scots law
basic advice from govan law centre

stress at work


  • If you suffer from ‘stress at work’ you have a number of options – some of which will require the co-operation of your employer.

  • If you want to remain in your job, and it is practical to do so, you can try and solve the problem by informal discussion with your line-manager or by submitting a formal grievance. Your employer should have a grievance procedure. You may wish to contact your local health board for a list of agencies providing counselling and support.

  • If the matter remains unresolved you may wish to consider a claim against your employer for damage to health. In these circumstances, you may have already considered resigning and claiming constructive dismissal (whereby your employer has left you with no other option) – if you are considering this option you should obtain advice first from your local law centre or other employment law solicitor.

  • Employers have a common law duty of care for their employees’ physical and psychological health. An employer should provide a safe system of work, safe means of access, plant and equipment, competent and safe employees, and should protect you against unnecessary risk of injury. These duties are implied into your contract of employment as a matter of law.

  • The Scottish courts have held that an employer/employee duty of care exists even if no physical injury has occurred (Brown –v- Glasgow Corporation 1922 SC 527). In the case of Page –v- Smith (1995 IRLR 536), the House of Lords held that there was no general justification for regarding physical and psychiatric injuries as different types of injuries in negligence cases.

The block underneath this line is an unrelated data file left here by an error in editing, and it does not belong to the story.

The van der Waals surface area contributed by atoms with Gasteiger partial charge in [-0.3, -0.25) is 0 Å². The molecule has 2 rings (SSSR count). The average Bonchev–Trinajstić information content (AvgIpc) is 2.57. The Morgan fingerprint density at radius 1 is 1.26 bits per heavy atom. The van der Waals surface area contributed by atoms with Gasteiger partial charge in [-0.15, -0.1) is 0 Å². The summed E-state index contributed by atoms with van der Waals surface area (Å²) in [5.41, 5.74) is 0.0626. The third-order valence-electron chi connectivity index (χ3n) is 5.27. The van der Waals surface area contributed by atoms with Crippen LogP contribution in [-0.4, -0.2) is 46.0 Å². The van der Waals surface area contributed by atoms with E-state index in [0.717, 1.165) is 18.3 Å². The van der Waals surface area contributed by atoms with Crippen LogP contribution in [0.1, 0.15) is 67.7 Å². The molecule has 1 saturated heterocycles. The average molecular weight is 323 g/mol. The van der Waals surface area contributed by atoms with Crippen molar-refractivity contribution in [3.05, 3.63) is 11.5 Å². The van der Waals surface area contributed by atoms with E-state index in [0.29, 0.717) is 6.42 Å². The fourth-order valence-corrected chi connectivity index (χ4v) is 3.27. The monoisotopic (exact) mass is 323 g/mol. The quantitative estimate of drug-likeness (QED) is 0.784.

• In order to succeed in a stress at work claim it is necessary to show (a) evidence of genuine psychological damage; (b) a causative connection or link between the ‘stress at work’ and illness; and (c) that the illness was reasonably foreseeable by the employer.

  • Time limits – The Prescription and Limitation (Scotland) Act 1973, as amended, provides that a personal injury claim (including stress related claims) must be raised, in court, within three years of the date upon which the injury became known to the employee.

  • If you suffer from stress at work and need help you can contact your local law centre or a firm of solicitors, who practice in the field of employment law, for further information and assistance.